- How will the content you’re creating make your reader feel? Will it give them a sense of comfort, nostalgia, happiness, affection, or hope? These are all emotions that tie back to a person’s sense of belonging.
- Are you inviting your reader into the fold, onto the team, or to be part of an exclusive circle?
- Are you responding to people who engage with you in a way that makes them feel important or special?
Social media has propelled us into the world of community in a hyper-focused way. As a result, our thinking is changing. The idea of belonging is more important to us as humans, perhaps more so now than it ever has been. It’s time to ask yourself, how can you make your readers feel like they are important — that you are deliriously happy that they are on your team?
Some very simple examples:
- Reply to individuals who reach out to you in social media, even if it is a simple follow-back or to “heart” or like what they have said.
- Call out fans who have shared interesting things that you like. For example, “Thanks @crystallyn for giving me the heads up on this article about social media motivation.” Feel free to steal that one!
- Ask your fans questions. If they tell you that they loved your book, ask them why, or who their favorite character was. They’ll be delighted that you took the time to find out and it may lead to more word of mouth as the affinity they have for you and your story grows.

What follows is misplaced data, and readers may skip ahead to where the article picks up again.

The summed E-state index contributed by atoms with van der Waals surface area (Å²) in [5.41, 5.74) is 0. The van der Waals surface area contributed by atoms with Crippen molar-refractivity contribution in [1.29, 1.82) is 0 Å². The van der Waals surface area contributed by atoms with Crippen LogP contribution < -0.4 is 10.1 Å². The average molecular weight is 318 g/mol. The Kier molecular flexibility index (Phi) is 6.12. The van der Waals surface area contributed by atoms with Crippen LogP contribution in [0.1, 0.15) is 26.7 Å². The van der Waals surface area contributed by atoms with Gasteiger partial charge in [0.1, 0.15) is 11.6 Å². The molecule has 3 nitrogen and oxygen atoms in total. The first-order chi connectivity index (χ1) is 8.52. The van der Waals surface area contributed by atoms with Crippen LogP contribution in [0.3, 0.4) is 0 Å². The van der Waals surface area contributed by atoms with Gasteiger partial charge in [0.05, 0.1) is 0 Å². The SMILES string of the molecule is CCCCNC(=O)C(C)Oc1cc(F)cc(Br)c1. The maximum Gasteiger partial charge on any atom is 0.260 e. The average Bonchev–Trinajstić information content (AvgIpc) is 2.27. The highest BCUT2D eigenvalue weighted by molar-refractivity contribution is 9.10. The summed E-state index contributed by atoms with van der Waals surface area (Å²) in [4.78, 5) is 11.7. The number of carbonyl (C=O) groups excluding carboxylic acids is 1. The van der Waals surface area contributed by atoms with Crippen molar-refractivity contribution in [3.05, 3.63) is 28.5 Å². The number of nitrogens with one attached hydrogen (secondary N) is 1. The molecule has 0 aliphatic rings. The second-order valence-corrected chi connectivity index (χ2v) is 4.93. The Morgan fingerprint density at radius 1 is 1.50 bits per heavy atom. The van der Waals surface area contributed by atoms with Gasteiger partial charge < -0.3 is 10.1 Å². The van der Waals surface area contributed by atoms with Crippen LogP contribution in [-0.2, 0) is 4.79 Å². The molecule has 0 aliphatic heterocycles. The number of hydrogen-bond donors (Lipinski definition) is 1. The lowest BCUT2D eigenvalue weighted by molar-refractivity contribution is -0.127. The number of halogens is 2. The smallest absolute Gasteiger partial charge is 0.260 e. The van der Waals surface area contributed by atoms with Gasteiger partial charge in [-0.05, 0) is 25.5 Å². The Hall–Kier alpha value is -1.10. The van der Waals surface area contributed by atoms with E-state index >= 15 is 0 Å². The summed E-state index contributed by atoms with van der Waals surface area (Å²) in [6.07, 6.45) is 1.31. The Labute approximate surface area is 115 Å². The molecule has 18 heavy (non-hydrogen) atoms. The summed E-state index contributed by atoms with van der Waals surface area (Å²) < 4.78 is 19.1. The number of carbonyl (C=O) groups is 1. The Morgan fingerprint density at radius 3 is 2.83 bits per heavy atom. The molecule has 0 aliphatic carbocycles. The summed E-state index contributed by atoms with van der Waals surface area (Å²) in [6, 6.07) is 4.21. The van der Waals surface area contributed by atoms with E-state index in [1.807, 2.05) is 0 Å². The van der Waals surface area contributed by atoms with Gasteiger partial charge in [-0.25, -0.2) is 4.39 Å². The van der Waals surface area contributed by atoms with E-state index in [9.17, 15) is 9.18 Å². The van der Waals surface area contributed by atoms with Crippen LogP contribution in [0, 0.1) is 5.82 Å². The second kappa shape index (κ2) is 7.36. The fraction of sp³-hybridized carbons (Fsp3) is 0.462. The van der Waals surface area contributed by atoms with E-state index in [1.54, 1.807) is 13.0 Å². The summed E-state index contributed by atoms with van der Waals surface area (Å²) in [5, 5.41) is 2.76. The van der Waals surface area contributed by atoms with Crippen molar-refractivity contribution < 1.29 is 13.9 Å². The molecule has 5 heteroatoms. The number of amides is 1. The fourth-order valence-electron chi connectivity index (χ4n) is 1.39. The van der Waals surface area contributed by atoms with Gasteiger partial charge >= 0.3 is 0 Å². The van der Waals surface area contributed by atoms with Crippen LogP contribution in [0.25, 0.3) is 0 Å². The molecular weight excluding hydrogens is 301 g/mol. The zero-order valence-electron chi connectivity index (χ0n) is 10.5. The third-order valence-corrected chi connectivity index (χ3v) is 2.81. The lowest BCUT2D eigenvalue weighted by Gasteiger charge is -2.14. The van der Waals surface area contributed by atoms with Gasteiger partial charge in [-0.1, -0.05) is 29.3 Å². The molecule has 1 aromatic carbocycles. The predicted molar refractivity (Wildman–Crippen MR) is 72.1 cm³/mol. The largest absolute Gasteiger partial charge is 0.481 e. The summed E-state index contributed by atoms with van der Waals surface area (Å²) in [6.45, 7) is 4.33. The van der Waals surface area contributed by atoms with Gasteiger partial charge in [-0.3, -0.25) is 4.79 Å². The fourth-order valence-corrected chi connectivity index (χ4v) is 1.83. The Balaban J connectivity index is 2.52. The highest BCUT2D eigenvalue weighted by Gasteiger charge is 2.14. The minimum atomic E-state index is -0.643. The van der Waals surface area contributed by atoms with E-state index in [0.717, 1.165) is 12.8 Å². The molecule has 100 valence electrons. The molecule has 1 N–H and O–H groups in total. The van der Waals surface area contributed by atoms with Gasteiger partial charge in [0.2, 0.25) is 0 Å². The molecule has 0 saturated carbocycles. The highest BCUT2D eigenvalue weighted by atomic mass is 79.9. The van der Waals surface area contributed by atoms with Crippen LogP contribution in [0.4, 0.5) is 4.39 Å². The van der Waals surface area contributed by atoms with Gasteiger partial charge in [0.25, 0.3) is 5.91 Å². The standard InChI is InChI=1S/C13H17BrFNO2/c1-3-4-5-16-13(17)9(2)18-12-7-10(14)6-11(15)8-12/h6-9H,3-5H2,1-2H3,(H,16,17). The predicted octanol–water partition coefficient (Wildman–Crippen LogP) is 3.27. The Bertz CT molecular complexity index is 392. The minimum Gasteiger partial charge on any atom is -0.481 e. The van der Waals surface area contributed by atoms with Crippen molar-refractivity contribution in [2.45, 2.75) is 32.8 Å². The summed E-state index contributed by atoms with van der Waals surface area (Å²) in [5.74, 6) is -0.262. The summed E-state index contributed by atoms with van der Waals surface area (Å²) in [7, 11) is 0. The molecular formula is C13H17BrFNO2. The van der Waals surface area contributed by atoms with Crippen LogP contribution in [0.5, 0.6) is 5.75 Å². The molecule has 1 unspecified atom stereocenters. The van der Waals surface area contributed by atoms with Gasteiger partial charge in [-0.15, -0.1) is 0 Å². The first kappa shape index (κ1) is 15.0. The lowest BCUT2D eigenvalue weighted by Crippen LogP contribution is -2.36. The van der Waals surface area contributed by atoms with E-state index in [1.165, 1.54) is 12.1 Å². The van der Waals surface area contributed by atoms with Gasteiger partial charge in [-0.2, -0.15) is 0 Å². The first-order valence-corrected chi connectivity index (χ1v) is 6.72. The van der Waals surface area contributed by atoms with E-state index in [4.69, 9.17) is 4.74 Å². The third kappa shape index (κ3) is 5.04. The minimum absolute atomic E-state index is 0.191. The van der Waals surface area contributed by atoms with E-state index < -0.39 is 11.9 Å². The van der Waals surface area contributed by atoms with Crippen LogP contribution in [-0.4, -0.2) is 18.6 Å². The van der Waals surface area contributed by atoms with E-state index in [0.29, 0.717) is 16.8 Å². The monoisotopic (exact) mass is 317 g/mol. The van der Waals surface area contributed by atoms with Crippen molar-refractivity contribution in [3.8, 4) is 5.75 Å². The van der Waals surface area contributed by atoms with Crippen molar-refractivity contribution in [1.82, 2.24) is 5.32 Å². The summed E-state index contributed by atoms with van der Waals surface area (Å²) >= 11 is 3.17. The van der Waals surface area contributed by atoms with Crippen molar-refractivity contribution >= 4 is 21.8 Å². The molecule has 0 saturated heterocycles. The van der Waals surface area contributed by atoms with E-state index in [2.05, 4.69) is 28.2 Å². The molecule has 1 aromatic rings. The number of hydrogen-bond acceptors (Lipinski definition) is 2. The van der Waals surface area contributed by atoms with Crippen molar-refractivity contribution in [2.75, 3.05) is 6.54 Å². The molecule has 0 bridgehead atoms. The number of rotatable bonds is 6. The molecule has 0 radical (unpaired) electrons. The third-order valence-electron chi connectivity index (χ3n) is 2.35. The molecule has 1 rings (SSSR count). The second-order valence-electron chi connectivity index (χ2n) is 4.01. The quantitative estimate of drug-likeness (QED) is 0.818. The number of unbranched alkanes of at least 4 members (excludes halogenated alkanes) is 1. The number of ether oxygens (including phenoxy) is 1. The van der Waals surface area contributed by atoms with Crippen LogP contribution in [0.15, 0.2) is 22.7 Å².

- Be kind, compassionate and empathetic in your content and your responses. When you are aloof, condescending or snotty, it will not only turn off a reader or two, but it may lead them to tell others why they are no longer a fan. Someone once told me that it takes five positive actions to erase the feelings left by one negative action. I would imagine that is a much higher number when there are computer screens between us.
How will you change up what you are doing to help your readers feel like they are SUPER fans?
This post first appeared in a modified fashion on the HubSpot Academy User Blog (aimed at B2B professionals).
Crystal King is a 25-year marketing, social media and communications veteran, freelance writer and Pushcart-nominated poet. She is the author of the FEAST OF SORROW, about the ancient Roman gourmand, Apicius, and the forthcoming THE CHEF'S SECRET (February 12, 2019, Touchstone Books) about the famous Renaissance chef Bartolomeo Scappi. Currently Crystal works as a social media professor for HubSpot, a leading provider of Inbound marketing software. Crystal has taught classes in writing, creativity, and social media at Harvard Extension School, Boston University, Mass College of Art, UMass Boston and GrubStreet writing center. A former co-editor of the online literary arts journal Plum Ruby Review, Crystal received her MA in Critical and Creative Thinking from UMass Boston, where she developed a series of exercises and writing prompts to help fiction writers in media res. Find her on Facebook, Twitter, Instagram, or at her website: crystalking.comSee other articles by Crystal King